Salesforce connection failure
Some of the features of the website may not work. Please try again later.

JH Wildlife Foundation Turns 20!

On February 23rd, the Jackson Hole Wildlife Foundation marks 20 years of working with you to promote ways for our community to live compatibly with our valley’s magnificent wildlife.

Our Give Wildlife A Brake™ campaign reminds locals and travelers throughout the year that wildlife are everywhere and to please slow down.

Since 1993, through your generous donations, the Jackson Hole Wildlife Foundation has purchased 8 portable variable-message signs that warn motorists and cyclists about wildlife moving in the vicinity of valley roads. The signs are moved regularly to areas of the greatest need under an agreement with WYDOT.

Additionally, the Jackson Hole Wildlife Foundation, with support from the Community Foundation of Jackson Hole and private donors, recently purchased and placed two fixed radar signs on Highway 390. These signs are programmed to display the different day/night speed limits and warn passing motorists when they exceed the speed limit.

Our Fence Program’s dedicated volunteers have removed over 160 miles of obsolete and dilapidated fence from private and public lands to allow wildlife to move more freely across our valley’s lands. In addition, our volunteers modify existing fences to meet wildlife-friendly standards.

Through Bear Wise Jackson Hole, we work in partnership with Wyoming Game and   Fish,  Grand Teton National Park   and   the Bridger-Teton National Forest to help reduce human/bear conflicts and keep bears wild. Bear Wise education and outreach efforts help locals and visitors reduce unnatural bear attractants and learn to travel safely in bear country.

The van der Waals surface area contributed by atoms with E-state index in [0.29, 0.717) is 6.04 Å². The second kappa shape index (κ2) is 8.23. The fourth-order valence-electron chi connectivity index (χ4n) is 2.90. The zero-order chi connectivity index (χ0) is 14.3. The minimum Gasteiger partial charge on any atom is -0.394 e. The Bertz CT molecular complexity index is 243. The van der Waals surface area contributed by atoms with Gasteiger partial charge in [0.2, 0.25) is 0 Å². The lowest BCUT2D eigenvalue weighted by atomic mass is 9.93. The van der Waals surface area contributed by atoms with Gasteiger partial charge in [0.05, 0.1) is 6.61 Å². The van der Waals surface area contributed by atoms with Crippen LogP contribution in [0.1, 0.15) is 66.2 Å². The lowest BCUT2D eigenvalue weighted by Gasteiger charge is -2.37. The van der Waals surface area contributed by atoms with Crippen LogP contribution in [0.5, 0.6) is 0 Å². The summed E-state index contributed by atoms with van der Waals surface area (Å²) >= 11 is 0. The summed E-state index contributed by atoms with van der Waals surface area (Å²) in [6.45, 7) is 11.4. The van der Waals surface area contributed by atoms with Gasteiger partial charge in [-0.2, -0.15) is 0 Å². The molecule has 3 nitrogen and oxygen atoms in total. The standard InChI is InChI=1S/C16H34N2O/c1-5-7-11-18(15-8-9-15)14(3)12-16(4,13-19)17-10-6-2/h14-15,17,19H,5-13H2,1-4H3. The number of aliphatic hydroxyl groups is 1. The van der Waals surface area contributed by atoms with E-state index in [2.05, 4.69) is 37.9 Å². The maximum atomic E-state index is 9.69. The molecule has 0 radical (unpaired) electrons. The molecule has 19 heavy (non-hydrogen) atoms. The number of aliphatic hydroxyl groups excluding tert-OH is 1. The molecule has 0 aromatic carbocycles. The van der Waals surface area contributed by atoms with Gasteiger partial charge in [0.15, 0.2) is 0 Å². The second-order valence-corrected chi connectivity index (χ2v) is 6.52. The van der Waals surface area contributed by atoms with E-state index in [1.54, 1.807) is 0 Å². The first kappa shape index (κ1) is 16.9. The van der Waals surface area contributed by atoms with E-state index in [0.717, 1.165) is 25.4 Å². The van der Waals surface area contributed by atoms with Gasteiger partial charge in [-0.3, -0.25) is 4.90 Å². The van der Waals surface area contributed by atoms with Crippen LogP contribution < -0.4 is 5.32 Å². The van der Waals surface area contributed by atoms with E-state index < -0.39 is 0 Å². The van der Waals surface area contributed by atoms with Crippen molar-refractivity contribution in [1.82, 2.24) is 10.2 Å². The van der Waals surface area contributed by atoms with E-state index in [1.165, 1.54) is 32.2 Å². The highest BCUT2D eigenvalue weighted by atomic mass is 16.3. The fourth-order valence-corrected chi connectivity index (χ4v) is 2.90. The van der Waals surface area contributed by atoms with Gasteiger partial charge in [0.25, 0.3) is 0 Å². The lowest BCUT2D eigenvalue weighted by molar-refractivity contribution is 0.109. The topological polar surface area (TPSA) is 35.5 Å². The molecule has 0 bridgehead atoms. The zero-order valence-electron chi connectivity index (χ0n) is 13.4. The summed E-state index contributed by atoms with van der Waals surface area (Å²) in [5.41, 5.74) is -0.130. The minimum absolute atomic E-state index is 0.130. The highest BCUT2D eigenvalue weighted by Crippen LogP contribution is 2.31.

Our   Nature Mapping Jackson Hole program is a collaboration with the Meg and Bert Raynes Fund.  Since its inception, Nature Mapping has   trained over 400 volunteer citizen-scientists to monitor and record wildlife sightings in a comprehensive database. The information is used by various agencies involved in land use planning and for other wildlife- related data needs.

The valley’s population is growing along with ever-increasing numbers of visitors. Given that we all live and play in one of the country’s most wildlife-rich environments, the potential for conflict and wildlife mortality grows along with these numbers.

As we move forward, the Jackson Hole Wildlife Foundation hopes to be able to purchase additional portable message and radar signs as well as materials needed to retrofit many miles of fencing to make it wildlife friendly.

If you would like to support these efforts, please donate to the Jackson
Hole Wildlife Foundation to help our valley’s wildlife continue to thrive.

Thank you for your support, twenty years and counting!


Click here to read the full post

Comments are closed.